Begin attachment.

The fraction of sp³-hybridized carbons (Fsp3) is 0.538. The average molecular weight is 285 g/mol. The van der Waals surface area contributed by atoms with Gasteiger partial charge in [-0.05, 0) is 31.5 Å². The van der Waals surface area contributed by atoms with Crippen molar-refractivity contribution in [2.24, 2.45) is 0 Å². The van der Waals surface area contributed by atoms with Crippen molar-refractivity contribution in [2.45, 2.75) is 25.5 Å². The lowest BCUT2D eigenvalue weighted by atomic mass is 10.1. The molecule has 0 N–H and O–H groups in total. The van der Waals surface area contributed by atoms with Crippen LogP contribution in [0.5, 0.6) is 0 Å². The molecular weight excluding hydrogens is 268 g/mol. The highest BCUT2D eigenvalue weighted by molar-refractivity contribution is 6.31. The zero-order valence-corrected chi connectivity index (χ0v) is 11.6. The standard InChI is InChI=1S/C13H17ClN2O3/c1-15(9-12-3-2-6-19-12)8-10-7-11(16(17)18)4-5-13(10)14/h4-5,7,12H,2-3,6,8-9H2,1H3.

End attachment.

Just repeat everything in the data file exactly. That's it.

The fraction of sp³-hybridized carbons (Fsp3) is 0.538. The average molecular weight is 285 g/mol. The van der Waals surface area contributed by atoms with Gasteiger partial charge in [-0.05, 0) is 31.5 Å². The van der Waals surface area contributed by atoms with Crippen molar-refractivity contribution in [2.24, 2.45) is 0 Å². The van der Waals surface area contributed by atoms with Crippen molar-refractivity contribution in [2.45, 2.75) is 25.5 Å². The lowest BCUT2D eigenvalue weighted by atomic mass is 10.1. The molecule has 0 N–H and O–H groups in total. The van der Waals surface area contributed by atoms with Crippen LogP contribution in [0.5, 0.6) is 0 Å². The molecular weight excluding hydrogens is 268 g/mol. The highest BCUT2D eigenvalue weighted by molar-refractivity contribution is 6.31. The zero-order valence-corrected chi connectivity index (χ0v) is 11.6. The standard InChI is InChI=1S/C13H17ClN2O3/c1-15(9-12-3-2-6-19-12)8-10-7-11(16(17)18)4-5-13(10)14/h4-5,7,12H,2-3,6,8-9H2,1H3.